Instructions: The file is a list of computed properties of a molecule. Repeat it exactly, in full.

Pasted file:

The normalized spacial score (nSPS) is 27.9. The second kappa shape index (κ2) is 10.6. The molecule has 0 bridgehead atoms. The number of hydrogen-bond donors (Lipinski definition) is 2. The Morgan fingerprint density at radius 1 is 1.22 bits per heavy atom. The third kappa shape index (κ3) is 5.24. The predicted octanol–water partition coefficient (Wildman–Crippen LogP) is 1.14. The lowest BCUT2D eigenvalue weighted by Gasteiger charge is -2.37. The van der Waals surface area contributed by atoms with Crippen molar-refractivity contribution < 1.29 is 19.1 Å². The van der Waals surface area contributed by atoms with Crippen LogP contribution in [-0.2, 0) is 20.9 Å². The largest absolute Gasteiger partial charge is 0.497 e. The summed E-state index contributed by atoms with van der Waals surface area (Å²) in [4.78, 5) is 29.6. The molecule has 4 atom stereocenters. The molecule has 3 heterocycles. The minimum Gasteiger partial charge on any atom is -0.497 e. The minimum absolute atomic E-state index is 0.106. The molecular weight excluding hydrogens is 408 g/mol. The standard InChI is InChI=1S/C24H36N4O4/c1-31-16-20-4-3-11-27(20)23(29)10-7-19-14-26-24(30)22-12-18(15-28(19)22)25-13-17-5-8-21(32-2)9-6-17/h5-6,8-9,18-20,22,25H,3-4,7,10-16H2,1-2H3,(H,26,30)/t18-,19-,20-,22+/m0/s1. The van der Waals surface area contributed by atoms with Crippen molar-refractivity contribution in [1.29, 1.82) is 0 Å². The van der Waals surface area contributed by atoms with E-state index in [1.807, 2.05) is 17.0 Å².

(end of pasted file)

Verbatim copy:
The normalized spacial score (nSPS) is 27.9. The second kappa shape index (κ2) is 10.6. The molecule has 0 bridgehead atoms. The number of hydrogen-bond donors (Lipinski definition) is 2. The Morgan fingerprint density at radius 1 is 1.22 bits per heavy atom. The third kappa shape index (κ3) is 5.24. The predicted octanol–water partition coefficient (Wildman–Crippen LogP) is 1.14. The lowest BCUT2D eigenvalue weighted by Gasteiger charge is -2.37. The van der Waals surface area contributed by atoms with Crippen molar-refractivity contribution < 1.29 is 19.1 Å². The van der Waals surface area contributed by atoms with Crippen LogP contribution in [-0.2, 0) is 20.9 Å². The largest absolute Gasteiger partial charge is 0.497 e. The summed E-state index contributed by atoms with van der Waals surface area (Å²) in [4.78, 5) is 29.6. The molecule has 4 atom stereocenters. The molecule has 3 heterocycles. The minimum Gasteiger partial charge on any atom is -0.497 e. The minimum absolute atomic E-state index is 0.106. The molecular weight excluding hydrogens is 408 g/mol. The standard InChI is InChI=1S/C24H36N4O4/c1-31-16-20-4-3-11-27(20)23(29)10-7-19-14-26-24(30)22-12-18(15-28(19)22)25-13-17-5-8-21(32-2)9-6-17/h5-6,8-9,18-20,22,25H,3-4,7,10-16H2,1-2H3,(H,26,30)/t18-,19-,20-,22+/m0/s1. The van der Waals surface area contributed by atoms with Crippen molar-refractivity contribution in [1.29, 1.82) is 0 Å². The van der Waals surface area contributed by atoms with E-state index in [1.807, 2.05) is 17.0 Å².